Between the job offer and start date
Part 4: Three tips for driving your momentum after receiving an offer
If you've been following the past three entries in this series, you have used the tips in part one, "Writing strong resumes and cover letters," to construct a powerful resume and compelling cover letter to accompany it.
Next, in part 2, you've utilized the "Get out there!" information to splash your resume across hiring managers' desks everywhere.
Then, in part 3, the advice in "Nailing it!" helped you showcase your preparedness, confidence, and enthusiasm during the interview process.
In this last segment of the series, we'll cover what to do when one of the companies you've interviewed makes you an offer. Once this happens, it's time to pack up for a weekend getaway to Bubblegum Alley in San Luis Obispo, California, for a tasting convention, right? Wrong!
You've struggled to propel yourself into this position. So don't slam on the brakes now. Instead, keep your momentum going with these three tips.
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We negotiate with each other all the time.
Do you want to order a pizza and watch Netflix tonight, honey?
No, I have a headache. How about a salad and some CNN?
Despite this, most people think companies chisel their job offers into a granite slab before schlepping them over. They don't.
Go through your offer when you receive it and make sure everything looks good. Here is a checklist you can use to help.
Is the salary within the range you were expecting?
Do the medical, dental, and other benefits support your existing providers?
How much of your compensation will it cost to get these benefits?
How many paid holidays is the company offering?
How many paid vacation and sick days does the company offer?
Does the company offer short-term, long-term, accidental death and dismemberment, or group-life insurance?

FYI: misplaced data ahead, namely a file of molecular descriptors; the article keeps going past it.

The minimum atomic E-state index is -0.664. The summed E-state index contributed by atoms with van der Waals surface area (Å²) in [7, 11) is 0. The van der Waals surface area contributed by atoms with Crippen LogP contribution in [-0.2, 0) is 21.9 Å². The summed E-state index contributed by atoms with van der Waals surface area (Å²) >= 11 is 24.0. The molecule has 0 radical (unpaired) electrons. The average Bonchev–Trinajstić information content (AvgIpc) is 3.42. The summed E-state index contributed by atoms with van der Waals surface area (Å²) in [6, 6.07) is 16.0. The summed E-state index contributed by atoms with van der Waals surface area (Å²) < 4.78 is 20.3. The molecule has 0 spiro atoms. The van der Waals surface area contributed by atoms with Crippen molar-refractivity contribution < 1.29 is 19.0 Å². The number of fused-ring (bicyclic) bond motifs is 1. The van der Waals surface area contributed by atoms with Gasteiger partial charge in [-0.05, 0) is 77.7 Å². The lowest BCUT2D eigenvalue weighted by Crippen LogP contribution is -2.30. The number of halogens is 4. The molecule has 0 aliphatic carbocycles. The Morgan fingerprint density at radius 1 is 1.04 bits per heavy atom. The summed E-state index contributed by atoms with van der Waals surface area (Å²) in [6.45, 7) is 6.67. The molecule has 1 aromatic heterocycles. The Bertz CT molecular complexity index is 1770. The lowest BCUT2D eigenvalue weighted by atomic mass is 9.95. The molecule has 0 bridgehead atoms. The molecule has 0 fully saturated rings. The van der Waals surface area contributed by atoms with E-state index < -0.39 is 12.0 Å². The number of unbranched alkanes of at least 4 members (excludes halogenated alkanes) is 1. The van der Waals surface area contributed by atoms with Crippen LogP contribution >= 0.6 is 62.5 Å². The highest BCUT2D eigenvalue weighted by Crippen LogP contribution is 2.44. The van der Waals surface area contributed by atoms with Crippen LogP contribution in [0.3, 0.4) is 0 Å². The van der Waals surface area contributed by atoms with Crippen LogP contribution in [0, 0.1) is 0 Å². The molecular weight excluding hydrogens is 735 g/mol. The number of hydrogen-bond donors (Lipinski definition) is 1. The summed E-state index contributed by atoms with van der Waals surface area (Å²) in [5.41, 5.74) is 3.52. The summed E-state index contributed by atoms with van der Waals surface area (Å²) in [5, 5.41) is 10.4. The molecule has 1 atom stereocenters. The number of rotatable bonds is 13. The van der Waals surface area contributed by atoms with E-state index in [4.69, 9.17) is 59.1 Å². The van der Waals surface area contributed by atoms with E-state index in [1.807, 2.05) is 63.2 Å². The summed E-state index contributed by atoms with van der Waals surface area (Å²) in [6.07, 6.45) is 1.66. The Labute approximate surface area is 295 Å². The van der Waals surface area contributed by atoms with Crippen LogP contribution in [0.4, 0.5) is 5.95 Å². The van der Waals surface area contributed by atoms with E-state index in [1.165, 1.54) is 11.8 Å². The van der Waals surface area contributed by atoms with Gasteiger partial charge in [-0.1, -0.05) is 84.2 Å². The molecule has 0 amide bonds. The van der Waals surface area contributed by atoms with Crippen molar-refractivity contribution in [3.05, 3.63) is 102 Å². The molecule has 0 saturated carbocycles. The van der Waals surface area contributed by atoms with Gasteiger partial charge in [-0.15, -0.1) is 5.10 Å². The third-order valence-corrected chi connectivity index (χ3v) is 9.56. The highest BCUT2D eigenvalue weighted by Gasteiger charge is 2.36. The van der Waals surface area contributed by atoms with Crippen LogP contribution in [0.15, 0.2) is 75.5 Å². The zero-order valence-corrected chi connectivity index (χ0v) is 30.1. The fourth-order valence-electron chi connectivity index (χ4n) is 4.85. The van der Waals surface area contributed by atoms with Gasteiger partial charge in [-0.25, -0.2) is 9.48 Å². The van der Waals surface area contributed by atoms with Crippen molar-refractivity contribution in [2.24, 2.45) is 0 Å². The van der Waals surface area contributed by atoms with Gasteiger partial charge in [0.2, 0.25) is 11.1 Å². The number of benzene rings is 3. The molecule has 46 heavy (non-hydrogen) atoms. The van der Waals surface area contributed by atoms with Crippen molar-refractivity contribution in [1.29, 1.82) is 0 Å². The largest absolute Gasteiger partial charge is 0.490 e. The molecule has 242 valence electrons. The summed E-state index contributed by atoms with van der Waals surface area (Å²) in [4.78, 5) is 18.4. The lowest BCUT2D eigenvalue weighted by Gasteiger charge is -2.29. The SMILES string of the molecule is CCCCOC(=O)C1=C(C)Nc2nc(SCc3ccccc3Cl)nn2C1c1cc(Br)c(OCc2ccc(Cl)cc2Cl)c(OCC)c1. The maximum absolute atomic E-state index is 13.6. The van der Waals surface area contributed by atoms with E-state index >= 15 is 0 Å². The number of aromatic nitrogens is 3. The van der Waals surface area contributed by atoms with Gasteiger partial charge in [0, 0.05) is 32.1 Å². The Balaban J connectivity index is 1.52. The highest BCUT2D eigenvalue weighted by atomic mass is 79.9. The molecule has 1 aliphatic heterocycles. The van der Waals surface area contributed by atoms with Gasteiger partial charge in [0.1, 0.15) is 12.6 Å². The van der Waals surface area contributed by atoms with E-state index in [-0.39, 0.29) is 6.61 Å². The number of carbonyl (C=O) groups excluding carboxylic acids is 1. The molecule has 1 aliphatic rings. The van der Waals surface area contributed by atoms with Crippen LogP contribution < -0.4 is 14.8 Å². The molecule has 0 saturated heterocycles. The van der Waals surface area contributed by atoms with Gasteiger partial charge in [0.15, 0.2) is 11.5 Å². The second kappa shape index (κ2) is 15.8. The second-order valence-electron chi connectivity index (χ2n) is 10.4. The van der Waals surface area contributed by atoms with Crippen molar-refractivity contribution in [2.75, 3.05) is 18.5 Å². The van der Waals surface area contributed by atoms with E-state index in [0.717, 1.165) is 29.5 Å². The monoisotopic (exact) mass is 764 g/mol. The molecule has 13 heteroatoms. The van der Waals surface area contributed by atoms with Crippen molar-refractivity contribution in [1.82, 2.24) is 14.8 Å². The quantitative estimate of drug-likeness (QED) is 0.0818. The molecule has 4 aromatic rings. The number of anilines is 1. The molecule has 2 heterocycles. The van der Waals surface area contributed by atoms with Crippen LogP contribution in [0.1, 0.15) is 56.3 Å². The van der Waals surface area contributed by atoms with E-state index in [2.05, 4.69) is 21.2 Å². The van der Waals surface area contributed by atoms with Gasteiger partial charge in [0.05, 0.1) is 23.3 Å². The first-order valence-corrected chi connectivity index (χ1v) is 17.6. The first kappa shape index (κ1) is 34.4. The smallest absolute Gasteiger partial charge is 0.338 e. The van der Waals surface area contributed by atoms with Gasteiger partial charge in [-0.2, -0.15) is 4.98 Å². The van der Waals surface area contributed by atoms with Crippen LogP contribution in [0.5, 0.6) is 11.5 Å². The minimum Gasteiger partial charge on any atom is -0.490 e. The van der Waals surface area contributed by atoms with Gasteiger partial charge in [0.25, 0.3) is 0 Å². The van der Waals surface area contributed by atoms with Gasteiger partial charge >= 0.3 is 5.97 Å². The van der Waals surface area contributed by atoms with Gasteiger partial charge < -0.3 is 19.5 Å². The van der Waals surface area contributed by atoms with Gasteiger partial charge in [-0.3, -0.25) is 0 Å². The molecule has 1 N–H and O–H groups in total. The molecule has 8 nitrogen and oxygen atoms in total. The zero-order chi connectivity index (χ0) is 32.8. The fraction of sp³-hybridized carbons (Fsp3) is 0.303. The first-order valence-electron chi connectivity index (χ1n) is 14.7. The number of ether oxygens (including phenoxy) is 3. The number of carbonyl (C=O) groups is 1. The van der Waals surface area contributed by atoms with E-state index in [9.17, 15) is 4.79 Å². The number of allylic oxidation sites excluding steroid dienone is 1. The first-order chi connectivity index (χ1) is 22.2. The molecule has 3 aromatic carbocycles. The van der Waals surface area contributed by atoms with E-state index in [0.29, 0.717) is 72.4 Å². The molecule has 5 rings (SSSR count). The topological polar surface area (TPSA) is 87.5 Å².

How much stock will you get, if any?
Are there any company perks, like discounts on your monthly cell bill, free food in the breakroom, opportunities to work remotely, and so on?
Even if the offer looks good, there is no harm in asking, "Is there any way we could bump the salary up by $2,500 a year to help cover the cost of benefits?" The worst-case scenario is they say no. Any other response will be in your favor.
Your negotiations don't have to be only about salary. I once asked for an extra week of paid vacation per year and got it. Whatever you want, you'll have a much easier time haggling for it now than after you sign the offer letter and start working. Now's the best chance you'll have to negotiate the terms of your employment; make the most of it and get it in writing.
Make your decision
If you interview a lot while looking for a job, which you should, it is common to find yourself in situations where you receive an offer from one company while hoping for a job with another.
Job offers are like glasses of milk. You can only leave them on the table briefly before they curdle, along with your reputation. You have two basic options to prevent this spoilage:
Decline the offer and hope the other company comes through.
Accept the offer.
However, these options are nuanced, so let's review them thoroughly.
I'm not suggesting you take an unnecessary risk or accept an offer you don't want. Instead, it would be best if you quickly decided which route you want to take and move in that direction in a way that minimizes your risk and helps you achieve the best outcome for you and the company that has made you an offer.